Combat Officer Fails Land Navigation Training

By Jim Harris

Photo Credit: U.S. Army

Photo Credit: U.S. Army

I had recently cross-decked from the Navy reserves to the Army reserves and was sent to 11-B (infantry MOS) refresher training at Fort Benning, Ga.

Land navigation is an important skill if you’re going to be walking a lot. This training was heavy in map reading, and using a compass and grid square protractor for determining your location, route and distance to your objective.

Upon returning to my home unit, I found out our next duty weekend was a MUTA 5 FTX (Military Unit Training Assembly, Field Training Exercise). This meant that Friday night through Sunday evening would be spent at a state recreation area playing army games.

There were a couple of guys in my company that had been to refresher with me and we teamed up to do the land navigation course that command staff had laid out. We were taking a break near the last point on our cards when our company commander (a supply type who figured out that if you wanted to advance, you needed to be a combat MOS officer so he went infantry) showed up.

He was having a hard time finding a mark and asked us where it was located. We pointed to a huge tree in the middle of a very large clearing and told him the grid coordinates indicated the tree was the mark.

He did not believe us because it was too obvious and he could not see the marker (it was on the side away from us) so off he went looking who knows where for his mark. He never did hit it.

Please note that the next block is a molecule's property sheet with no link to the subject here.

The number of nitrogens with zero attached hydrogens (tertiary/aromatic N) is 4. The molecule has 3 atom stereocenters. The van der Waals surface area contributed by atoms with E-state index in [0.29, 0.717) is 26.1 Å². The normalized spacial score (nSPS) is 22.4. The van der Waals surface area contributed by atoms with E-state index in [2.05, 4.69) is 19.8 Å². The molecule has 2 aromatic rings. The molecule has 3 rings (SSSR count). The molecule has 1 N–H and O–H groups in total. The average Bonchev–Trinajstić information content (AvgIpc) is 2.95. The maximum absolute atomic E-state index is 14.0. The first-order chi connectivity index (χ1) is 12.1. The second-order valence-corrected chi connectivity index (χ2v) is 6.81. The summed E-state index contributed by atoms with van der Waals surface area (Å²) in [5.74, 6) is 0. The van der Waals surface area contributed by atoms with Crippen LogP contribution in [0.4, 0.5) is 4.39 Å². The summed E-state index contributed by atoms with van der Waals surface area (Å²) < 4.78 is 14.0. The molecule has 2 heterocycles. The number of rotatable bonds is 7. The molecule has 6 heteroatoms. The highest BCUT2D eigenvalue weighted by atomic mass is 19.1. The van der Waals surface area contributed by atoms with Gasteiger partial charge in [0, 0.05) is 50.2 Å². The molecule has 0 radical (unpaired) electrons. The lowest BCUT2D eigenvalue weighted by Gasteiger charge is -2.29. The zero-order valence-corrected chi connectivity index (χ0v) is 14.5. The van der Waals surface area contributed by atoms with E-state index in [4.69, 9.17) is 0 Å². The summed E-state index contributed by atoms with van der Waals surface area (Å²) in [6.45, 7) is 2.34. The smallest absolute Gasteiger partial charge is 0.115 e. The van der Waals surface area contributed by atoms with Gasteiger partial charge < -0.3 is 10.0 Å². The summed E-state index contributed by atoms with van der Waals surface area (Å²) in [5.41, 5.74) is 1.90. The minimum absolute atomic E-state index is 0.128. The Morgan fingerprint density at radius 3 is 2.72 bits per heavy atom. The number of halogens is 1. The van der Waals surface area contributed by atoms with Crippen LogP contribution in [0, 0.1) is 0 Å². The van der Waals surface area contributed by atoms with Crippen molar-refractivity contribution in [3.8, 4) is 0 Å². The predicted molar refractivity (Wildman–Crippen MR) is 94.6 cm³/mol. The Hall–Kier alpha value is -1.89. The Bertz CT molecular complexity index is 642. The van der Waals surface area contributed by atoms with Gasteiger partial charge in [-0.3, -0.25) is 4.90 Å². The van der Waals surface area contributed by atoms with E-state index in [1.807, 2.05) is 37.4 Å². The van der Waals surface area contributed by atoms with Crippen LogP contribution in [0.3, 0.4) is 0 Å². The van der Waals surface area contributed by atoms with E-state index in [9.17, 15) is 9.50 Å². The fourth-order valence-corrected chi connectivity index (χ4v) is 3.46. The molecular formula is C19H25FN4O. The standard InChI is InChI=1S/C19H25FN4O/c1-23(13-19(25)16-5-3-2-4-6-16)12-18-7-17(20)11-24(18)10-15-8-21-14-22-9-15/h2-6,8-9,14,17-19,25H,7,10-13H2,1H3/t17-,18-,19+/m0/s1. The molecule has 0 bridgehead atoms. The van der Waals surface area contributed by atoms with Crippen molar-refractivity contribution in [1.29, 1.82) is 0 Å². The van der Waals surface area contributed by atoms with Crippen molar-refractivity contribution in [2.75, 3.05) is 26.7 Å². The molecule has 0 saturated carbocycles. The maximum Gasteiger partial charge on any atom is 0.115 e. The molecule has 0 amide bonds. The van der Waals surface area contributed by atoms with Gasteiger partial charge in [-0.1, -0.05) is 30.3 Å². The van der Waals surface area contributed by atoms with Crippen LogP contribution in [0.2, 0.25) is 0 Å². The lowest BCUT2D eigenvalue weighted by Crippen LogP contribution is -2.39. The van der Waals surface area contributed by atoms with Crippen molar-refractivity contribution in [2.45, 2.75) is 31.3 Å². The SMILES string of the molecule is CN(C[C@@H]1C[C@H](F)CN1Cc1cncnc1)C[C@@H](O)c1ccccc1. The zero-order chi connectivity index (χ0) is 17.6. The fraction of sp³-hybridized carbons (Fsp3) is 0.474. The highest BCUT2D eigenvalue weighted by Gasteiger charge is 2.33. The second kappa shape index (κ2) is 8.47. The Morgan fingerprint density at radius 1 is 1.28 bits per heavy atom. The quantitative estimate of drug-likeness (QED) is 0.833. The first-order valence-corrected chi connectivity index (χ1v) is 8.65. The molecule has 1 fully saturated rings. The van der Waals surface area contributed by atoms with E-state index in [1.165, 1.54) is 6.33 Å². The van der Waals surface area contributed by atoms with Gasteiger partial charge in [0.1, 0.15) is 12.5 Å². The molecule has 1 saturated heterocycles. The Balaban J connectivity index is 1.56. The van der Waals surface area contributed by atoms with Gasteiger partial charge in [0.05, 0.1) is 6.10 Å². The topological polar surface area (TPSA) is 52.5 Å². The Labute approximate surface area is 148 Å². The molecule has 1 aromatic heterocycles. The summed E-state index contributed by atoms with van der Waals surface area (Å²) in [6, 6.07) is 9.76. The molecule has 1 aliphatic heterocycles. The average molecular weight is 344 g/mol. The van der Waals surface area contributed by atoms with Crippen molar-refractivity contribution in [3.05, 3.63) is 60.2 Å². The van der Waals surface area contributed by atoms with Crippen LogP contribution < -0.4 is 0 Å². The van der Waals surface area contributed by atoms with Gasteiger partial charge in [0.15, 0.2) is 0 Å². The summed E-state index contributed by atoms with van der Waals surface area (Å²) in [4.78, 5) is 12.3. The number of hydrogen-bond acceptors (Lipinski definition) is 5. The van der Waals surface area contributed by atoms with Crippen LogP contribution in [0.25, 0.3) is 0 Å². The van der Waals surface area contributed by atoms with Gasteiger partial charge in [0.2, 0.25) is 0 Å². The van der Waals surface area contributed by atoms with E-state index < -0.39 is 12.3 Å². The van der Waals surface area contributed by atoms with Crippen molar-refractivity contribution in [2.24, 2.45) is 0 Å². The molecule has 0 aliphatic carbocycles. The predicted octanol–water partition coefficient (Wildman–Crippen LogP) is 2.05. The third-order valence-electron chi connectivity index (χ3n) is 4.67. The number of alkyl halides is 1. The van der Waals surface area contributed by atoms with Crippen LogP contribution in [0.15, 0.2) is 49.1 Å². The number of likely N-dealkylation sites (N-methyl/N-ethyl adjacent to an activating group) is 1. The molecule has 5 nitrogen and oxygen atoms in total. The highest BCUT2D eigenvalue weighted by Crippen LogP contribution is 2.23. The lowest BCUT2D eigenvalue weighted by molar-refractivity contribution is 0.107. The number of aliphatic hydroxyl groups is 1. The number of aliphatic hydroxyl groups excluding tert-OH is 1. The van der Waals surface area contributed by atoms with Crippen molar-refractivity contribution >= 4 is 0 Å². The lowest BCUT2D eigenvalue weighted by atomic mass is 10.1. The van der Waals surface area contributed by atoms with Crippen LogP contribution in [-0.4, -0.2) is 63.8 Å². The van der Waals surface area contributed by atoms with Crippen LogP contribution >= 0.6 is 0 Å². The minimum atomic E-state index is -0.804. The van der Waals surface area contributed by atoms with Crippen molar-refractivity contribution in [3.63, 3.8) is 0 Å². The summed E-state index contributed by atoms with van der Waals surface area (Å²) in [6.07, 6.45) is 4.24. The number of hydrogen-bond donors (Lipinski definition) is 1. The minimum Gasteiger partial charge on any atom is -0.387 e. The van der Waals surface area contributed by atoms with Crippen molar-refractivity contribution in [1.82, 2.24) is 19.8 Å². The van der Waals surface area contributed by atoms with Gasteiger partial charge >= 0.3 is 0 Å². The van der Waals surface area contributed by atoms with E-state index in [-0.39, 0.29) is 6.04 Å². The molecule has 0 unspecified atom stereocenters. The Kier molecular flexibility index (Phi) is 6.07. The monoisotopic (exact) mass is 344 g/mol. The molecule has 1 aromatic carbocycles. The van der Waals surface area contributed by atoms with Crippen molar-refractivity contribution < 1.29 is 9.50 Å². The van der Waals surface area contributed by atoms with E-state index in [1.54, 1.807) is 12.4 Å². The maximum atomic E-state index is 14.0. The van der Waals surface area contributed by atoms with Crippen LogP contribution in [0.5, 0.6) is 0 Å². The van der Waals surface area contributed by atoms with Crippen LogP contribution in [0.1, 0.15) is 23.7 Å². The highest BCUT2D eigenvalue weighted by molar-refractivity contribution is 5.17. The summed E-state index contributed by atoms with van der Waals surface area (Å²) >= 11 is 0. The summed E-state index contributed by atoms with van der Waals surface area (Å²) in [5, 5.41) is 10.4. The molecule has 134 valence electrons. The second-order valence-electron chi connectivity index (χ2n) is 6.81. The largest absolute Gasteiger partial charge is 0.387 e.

A quick explanation about the land navigation courses: there are marked points that have a unique paper punch or rubber stamp. At the start, you are given either a card with preset points that you have to hit or just one point. If it’s the second setup, each point will have a new grid coordinate for you to go to next.

My company commander hit less than half of his points and ended up on staff instead of leading a company.

The land navigation course teaches participants how to traverse by foot or vehicle over unfamiliar and rough terrain that is usually many miles long. This training, which is taught under the harshest conditions, such as during a rain storm or in the dark of night, allows students to learn how to read maps, use a compass properly and other related navigational skills.

land nav picexc base 2014-02-26_0849

For more info see:

U.S. Army Map Reading and Land Navigation Handbook

US Marine Corps  “Land Navigation”. U.S. Marine Guidebook

picexc dental floss 2014-02-19_1224

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